DAS00160 - DAS00160 - BA Biology and management of snails and slugs in grain crops

Project Summary

Project Start Date
1 July 2016
Project End Date
30 June 2019
Supervisor Name
Michael Nash
SA Research and Development Institute
South, West

Several exotic snail and slug species of European-Mediterranean origin have established in Australia and become significant pests of grain crops. Snails cause significant economic losses through yield loss from feeding damage, field control costs, additional harvest costs, grain value loss and receival rejection and threaten market access. Slugs cause significant losses from feeding damage, especially at crop establishment, and from costs of re-sowing and field control.

This project will focus on two of the four snail and one of the three slug species considered to be the most threatening species in Australia with the least amount of knowledge regarding their biology and ecology: common white snail, Cernuella virgata (Da Costa), small pointed snail, Prietocella barbara (L.), and the black keeled slug Milax gagates (Milacidae). The key objective of this project is to provide information on the ecology and biology to improve growers’ capacity to effectively and economically manage snails and slugs in their production systems. This project will research fundamental information on environmental triggers for slug and snail activity. The research will be conducted at the regional level, building local capacity to understand the context in which snail and slug outbreaks occur, thus ensuring timely implementation management for effective control. Monitoring of regional environmental conditions and field conditions combined with a greater understanding of population dynamics will underpin predicting high risk situations.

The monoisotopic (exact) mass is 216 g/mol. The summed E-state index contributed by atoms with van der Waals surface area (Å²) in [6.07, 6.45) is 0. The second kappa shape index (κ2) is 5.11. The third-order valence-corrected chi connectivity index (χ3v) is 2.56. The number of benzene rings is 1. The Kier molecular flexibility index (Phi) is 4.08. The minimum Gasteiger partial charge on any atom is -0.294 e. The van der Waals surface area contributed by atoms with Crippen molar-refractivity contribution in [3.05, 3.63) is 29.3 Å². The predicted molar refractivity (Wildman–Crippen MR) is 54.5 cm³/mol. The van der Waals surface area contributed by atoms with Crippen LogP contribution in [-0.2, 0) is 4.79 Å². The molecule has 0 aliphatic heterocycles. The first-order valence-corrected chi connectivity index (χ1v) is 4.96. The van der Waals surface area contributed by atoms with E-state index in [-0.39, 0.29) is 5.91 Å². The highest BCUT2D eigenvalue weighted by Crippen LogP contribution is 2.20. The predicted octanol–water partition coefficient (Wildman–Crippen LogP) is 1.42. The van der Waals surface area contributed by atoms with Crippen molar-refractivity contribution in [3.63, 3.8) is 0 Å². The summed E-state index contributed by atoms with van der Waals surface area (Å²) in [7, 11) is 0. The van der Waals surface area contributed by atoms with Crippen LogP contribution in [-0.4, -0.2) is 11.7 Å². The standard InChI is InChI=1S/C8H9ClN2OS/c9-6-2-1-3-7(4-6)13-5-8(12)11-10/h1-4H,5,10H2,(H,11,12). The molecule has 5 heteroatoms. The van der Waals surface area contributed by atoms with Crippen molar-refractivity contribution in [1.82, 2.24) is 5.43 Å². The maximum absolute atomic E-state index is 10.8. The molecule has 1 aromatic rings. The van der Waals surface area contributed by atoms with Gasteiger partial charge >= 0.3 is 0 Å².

This project will provide regional information on the environmental triggers for slug and snail activity, to enable growers to apply controls in a timely manner to maximise efficacy of controls. Research outcomes on snail and slug biology and ecology will be provided to industry through annual reports and a final technical report, through Regional Cropping Solutions Networks. Outcomes will be measured by uptake of the information and inclusion in regional management guidelines delivered by GRDC.

Published Date
14 February 2018

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